Did some New Orleans residents take us for a ride?

http://blogging.la/archives/images/2006/06/swingersKatrina-thumb.jpgLike many Los Angeles residents I didn’t think twice about making a sizeable donation to victims of Hurricane Katrina. So it came as a bit of a disappointment to learn that some victims were squandering their relief funds on luxuries. From the LA Times:

Sex-change operations, vacations to the Dominican Republic and wild nights at strip clubs were all bought on the government’s dime by both con artists and legitimate victims of Hurricane Katrina.

The surprise comes from this same editorial, entitled “A hurricane of fraud?”, which comes close to defending such sloth.

…try to keep that knee from jerking — although FEMA’s oversight was lacking, wasted money is an inevitable byproduct of providing rapid emergency assistance.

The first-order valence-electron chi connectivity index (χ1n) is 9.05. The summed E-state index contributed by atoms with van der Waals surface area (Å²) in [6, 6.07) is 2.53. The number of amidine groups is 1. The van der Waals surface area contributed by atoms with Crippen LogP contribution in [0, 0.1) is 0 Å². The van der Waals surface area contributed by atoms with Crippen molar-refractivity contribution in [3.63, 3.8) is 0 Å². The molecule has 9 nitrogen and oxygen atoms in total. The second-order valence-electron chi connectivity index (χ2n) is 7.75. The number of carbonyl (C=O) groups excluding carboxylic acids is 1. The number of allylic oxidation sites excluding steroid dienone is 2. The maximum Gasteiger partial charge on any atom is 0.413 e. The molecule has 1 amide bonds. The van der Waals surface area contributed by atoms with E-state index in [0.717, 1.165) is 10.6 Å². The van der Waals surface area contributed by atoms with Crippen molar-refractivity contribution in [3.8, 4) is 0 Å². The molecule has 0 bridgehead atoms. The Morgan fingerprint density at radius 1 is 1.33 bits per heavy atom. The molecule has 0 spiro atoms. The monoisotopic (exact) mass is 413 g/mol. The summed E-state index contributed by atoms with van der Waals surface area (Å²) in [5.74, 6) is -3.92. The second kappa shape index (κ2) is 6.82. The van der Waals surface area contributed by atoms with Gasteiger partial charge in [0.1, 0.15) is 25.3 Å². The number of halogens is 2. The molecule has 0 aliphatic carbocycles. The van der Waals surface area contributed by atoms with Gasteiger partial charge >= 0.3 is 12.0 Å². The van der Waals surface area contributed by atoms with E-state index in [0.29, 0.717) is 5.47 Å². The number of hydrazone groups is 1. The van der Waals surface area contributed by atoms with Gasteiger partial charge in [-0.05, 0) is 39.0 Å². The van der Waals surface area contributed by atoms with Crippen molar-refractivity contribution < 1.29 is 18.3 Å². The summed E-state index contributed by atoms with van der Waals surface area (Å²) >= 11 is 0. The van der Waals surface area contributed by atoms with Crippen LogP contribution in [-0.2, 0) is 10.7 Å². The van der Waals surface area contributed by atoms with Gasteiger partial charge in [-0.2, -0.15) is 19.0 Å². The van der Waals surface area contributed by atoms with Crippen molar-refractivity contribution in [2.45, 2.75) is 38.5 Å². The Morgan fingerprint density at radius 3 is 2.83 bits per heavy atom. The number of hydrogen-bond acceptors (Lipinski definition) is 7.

The money came from $2000 value debit cards given to select victims by FEMA that were “to be spent according to his or her judgment” without follow up accounting.

While this isn’t an issue of legality, there is a clear abuse of the public’s trust… on behalf of the public. I was even more suprised when I read a fellow Metroblogger in New Orleans defend these actions – because he also received the $2000 debit cards, and blew his wad:

You know what I spent my FEMA money on? A laptop, booze, eating out, music, seersucker suits, etc. Luxuries. Friends spent it on flying V guitars, drugs, etc. Note that I did not ask FEMA for $2,000, nor did I ask for the subsequent $2,300 in rental assistance. In fact, I was living rent free and still being paid by my employer the entire time, but they still put the cash directly into my bank account.